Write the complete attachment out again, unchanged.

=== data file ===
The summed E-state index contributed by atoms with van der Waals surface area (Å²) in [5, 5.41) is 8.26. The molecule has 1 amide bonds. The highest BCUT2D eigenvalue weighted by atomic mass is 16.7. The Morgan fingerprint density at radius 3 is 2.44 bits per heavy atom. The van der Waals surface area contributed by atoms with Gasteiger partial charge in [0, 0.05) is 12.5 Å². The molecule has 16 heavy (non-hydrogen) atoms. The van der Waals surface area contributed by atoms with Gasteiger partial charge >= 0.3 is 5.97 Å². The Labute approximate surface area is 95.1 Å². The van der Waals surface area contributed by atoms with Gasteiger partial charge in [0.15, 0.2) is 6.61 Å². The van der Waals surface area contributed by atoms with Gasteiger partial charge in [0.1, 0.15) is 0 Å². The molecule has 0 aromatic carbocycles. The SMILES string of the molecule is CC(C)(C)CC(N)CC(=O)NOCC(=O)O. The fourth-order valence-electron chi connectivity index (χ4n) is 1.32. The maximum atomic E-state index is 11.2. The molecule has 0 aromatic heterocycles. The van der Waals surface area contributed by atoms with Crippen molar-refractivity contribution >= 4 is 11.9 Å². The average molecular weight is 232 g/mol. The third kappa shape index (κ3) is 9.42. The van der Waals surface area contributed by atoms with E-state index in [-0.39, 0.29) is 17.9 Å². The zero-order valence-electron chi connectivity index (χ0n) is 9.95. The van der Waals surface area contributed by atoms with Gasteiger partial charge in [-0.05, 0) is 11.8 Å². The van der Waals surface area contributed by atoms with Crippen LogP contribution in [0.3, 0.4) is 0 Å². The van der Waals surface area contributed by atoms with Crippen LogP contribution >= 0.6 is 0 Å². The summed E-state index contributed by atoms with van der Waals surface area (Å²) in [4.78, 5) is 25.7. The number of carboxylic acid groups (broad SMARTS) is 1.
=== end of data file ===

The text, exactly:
The summed E-state index contributed by atoms with van der Waals surface area (Å²) in [5, 5.41) is 8.26. The molecule has 1 amide bonds. The highest BCUT2D eigenvalue weighted by atomic mass is 16.7. The Morgan fingerprint density at radius 3 is 2.44 bits per heavy atom. The van der Waals surface area contributed by atoms with Gasteiger partial charge in [0, 0.05) is 12.5 Å². The molecule has 16 heavy (non-hydrogen) atoms. The van der Waals surface area contributed by atoms with Gasteiger partial charge >= 0.3 is 5.97 Å². The Labute approximate surface area is 95.1 Å². The van der Waals surface area contributed by atoms with Gasteiger partial charge in [0.15, 0.2) is 6.61 Å². The van der Waals surface area contributed by atoms with Gasteiger partial charge in [0.1, 0.15) is 0 Å². The molecule has 0 aromatic carbocycles. The SMILES string of the molecule is CC(C)(C)CC(N)CC(=O)NOCC(=O)O. The fourth-order valence-electron chi connectivity index (χ4n) is 1.32. The maximum atomic E-state index is 11.2. The molecule has 0 aromatic heterocycles. The van der Waals surface area contributed by atoms with Crippen molar-refractivity contribution >= 4 is 11.9 Å². The average molecular weight is 232 g/mol. The third kappa shape index (κ3) is 9.42. The van der Waals surface area contributed by atoms with E-state index in [-0.39, 0.29) is 17.9 Å². The zero-order valence-electron chi connectivity index (χ0n) is 9.95. The van der Waals surface area contributed by atoms with Gasteiger partial charge in [-0.05, 0) is 11.8 Å². The van der Waals surface area contributed by atoms with Crippen LogP contribution in [0.3, 0.4) is 0 Å². The van der Waals surface area contributed by atoms with Crippen LogP contribution >= 0.6 is 0 Å². The summed E-state index contributed by atoms with van der Waals surface area (Å²) in [4.78, 5) is 25.7. The number of carboxylic acid groups (broad SMARTS) is 1.